Before the spies lay down for the night, she went up on the roof and said to them, “I know that the LORD has given you this land and that a great fear of you has fallen on us, so that all who live in this country are melting in fear because of you.” — Joshua 2:8–9
The Torah portion for this week is Shelach, which means “send,” from Numbers 13:1–15:41, and the Haftorah is from Joshua 2:1–24.
This week’s Haftorah tells a similar story to the one in the Torah reading. In the Torah portion, we read about the unsuccessful venture of the 12 spies who went to scout out the land of Canaan. In the Haftorah, the spies got it right. It’s about 38 years later, and Joshua was ready to lead the people into the Promised Land. Two men were sent to scout out the land, and they brought back a report of empowerment and inspiration.
However, the story goes deeper than this. This Haftorah reading is not only about the spies – it’s about Rahab – the prostitute who saved the spies.
Just as the spies in the Haftorah are contrasted with the spies in the Torah, Rahab is the counterpart for the Israelites in the desert. The contrast is startling. When the Israelites cried after hearing the bad report, God said, “How long will they refuse to believe in me, in spite of all the signs I have performed among them?” (Numbers 14:11). After all that God had done for the Israelites and after all of the miracles that they had witnessed firsthand, how could they not trust in God?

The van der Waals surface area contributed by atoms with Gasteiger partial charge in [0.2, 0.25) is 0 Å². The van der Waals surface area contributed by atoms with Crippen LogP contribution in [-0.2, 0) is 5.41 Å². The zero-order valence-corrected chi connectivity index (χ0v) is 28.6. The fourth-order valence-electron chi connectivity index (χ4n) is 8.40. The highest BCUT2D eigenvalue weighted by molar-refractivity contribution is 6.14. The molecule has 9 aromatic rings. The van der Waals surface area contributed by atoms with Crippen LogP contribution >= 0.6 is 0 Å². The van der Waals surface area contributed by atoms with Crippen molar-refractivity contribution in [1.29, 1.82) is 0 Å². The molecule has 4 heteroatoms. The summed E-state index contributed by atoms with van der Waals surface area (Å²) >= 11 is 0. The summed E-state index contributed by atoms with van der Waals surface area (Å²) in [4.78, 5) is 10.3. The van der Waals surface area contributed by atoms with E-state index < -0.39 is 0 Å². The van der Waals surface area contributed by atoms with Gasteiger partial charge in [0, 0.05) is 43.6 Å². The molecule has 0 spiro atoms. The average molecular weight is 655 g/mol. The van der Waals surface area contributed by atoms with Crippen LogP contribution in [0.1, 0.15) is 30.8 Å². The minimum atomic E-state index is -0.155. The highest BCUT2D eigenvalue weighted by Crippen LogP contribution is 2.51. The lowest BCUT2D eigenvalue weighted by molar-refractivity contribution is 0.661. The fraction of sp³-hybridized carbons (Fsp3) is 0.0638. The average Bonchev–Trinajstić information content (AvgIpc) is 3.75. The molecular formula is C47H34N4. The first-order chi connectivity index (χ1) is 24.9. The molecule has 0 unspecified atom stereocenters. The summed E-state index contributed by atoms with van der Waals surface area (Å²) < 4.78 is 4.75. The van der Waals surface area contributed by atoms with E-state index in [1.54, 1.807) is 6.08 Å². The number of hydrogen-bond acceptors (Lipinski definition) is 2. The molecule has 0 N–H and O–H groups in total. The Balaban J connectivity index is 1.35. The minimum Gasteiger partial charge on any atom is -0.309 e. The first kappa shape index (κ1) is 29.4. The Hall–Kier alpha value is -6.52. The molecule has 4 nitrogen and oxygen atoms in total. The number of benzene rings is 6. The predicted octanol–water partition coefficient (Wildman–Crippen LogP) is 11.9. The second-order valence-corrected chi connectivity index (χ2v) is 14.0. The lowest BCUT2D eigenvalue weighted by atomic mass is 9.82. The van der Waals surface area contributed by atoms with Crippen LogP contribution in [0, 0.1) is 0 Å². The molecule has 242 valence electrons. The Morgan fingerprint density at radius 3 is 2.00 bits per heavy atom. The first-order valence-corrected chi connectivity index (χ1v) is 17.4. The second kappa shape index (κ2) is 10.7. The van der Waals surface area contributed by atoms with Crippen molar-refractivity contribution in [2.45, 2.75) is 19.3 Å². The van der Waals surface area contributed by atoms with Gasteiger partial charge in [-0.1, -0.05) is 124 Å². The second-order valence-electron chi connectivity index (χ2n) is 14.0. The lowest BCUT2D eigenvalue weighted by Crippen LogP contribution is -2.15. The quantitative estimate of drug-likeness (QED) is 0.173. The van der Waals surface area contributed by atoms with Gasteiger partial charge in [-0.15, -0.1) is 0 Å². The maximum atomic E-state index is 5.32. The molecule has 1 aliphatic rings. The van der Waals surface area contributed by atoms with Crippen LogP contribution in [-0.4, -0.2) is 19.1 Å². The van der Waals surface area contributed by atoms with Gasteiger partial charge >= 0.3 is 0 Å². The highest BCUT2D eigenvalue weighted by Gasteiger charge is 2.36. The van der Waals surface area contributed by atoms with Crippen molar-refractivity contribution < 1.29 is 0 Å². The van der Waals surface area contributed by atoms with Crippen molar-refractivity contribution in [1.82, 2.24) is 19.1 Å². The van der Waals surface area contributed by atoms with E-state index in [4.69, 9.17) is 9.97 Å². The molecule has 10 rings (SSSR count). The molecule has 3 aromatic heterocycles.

Rahab, on the other hand, had only heard about the wonders of the Lord secondhand. She told the spies when they arrived at her house, “We have heard how the LORD dried up the water of the Red Sea for you when you came out of Egypt, and what you did to Sihon and Og” (Joshua 2:10). As a result of what she had heard, Rahab didn’t doubt God’s abilities for one second. She declared, “I know that the LORD has given you this land.”
The Israelites failed to connect the dots. They failed to make the connection between what God had done and what He could yet do. But not Rahab. She saw clearly – what God had done in the past would surely be reflected in the future.
In Hebrew, the word that is used to describe a Jewish person who is “secular,” meaning not particularly attached to God’s Word or observant of a traditional Jewish lifestyle, is chiloni. This term comes from the word chol, which means “mundane.” However, the word chol also means “a grain of sand.” A person who doesn’t see God’s hand in the world views events in life as individual things, like single grains of sand. They miss the big picture.
Let’s do as Rahab did and put it all together – all the events in our personal lives and in human history. When we step back and look at the whole picture, we will surely recognize the holy hand of God moving our world – now and forever!
With prayers for shalom, peace,
Rabbi Yechiel Eckstein
Founder and President